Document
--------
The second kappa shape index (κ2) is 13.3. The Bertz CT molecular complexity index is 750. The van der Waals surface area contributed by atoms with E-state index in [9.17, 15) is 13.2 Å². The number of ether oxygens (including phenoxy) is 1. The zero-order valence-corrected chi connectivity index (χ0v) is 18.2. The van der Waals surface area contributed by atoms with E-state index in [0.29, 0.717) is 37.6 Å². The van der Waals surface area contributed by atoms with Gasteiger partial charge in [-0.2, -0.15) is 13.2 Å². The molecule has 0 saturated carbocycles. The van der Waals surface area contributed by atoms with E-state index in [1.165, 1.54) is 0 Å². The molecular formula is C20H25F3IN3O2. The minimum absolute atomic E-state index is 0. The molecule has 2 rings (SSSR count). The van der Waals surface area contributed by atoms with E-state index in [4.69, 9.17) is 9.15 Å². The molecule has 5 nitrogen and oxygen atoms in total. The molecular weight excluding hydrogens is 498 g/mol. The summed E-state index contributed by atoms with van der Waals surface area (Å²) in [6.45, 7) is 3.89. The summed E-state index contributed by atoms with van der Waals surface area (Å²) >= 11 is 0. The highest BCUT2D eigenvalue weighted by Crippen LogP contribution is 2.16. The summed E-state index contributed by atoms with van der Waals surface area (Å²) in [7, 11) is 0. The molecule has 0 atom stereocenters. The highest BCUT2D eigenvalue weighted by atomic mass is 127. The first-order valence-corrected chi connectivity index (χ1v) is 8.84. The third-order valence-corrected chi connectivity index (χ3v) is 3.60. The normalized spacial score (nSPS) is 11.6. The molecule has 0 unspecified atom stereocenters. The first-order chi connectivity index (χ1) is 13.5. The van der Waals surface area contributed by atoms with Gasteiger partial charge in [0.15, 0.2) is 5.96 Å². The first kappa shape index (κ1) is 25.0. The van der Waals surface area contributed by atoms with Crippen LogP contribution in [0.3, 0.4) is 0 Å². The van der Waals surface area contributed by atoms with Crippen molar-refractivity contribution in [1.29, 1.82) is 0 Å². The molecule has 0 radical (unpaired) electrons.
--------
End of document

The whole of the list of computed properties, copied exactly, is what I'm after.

The second kappa shape index (κ2) is 13.3. The Bertz CT molecular complexity index is 750. The van der Waals surface area contributed by atoms with E-state index in [9.17, 15) is 13.2 Å². The number of ether oxygens (including phenoxy) is 1. The zero-order valence-corrected chi connectivity index (χ0v) is 18.2. The van der Waals surface area contributed by atoms with E-state index in [0.29, 0.717) is 37.6 Å². The van der Waals surface area contributed by atoms with Gasteiger partial charge in [-0.2, -0.15) is 13.2 Å². The molecule has 0 saturated carbocycles. The van der Waals surface area contributed by atoms with E-state index in [1.165, 1.54) is 0 Å². The molecular formula is C20H25F3IN3O2. The minimum absolute atomic E-state index is 0. The molecule has 2 rings (SSSR count). The van der Waals surface area contributed by atoms with E-state index in [4.69, 9.17) is 9.15 Å². The molecule has 5 nitrogen and oxygen atoms in total. The molecular weight excluding hydrogens is 498 g/mol. The summed E-state index contributed by atoms with van der Waals surface area (Å²) in [6.45, 7) is 3.89. The summed E-state index contributed by atoms with van der Waals surface area (Å²) >= 11 is 0. The highest BCUT2D eigenvalue weighted by Crippen LogP contribution is 2.16. The summed E-state index contributed by atoms with van der Waals surface area (Å²) in [7, 11) is 0. The molecule has 0 atom stereocenters. The highest BCUT2D eigenvalue weighted by atomic mass is 127. The first-order valence-corrected chi connectivity index (χ1v) is 8.84. The third-order valence-corrected chi connectivity index (χ3v) is 3.60. The normalized spacial score (nSPS) is 11.6. The molecule has 0 unspecified atom stereocenters. The first-order chi connectivity index (χ1) is 13.5. The van der Waals surface area contributed by atoms with Gasteiger partial charge in [0.15, 0.2) is 5.96 Å². The first kappa shape index (κ1) is 25.0. The van der Waals surface area contributed by atoms with Crippen LogP contribution in [0.3, 0.4) is 0 Å². The van der Waals surface area contributed by atoms with Crippen molar-refractivity contribution in [1.29, 1.82) is 0 Å². The molecule has 0 radical (unpaired) electrons.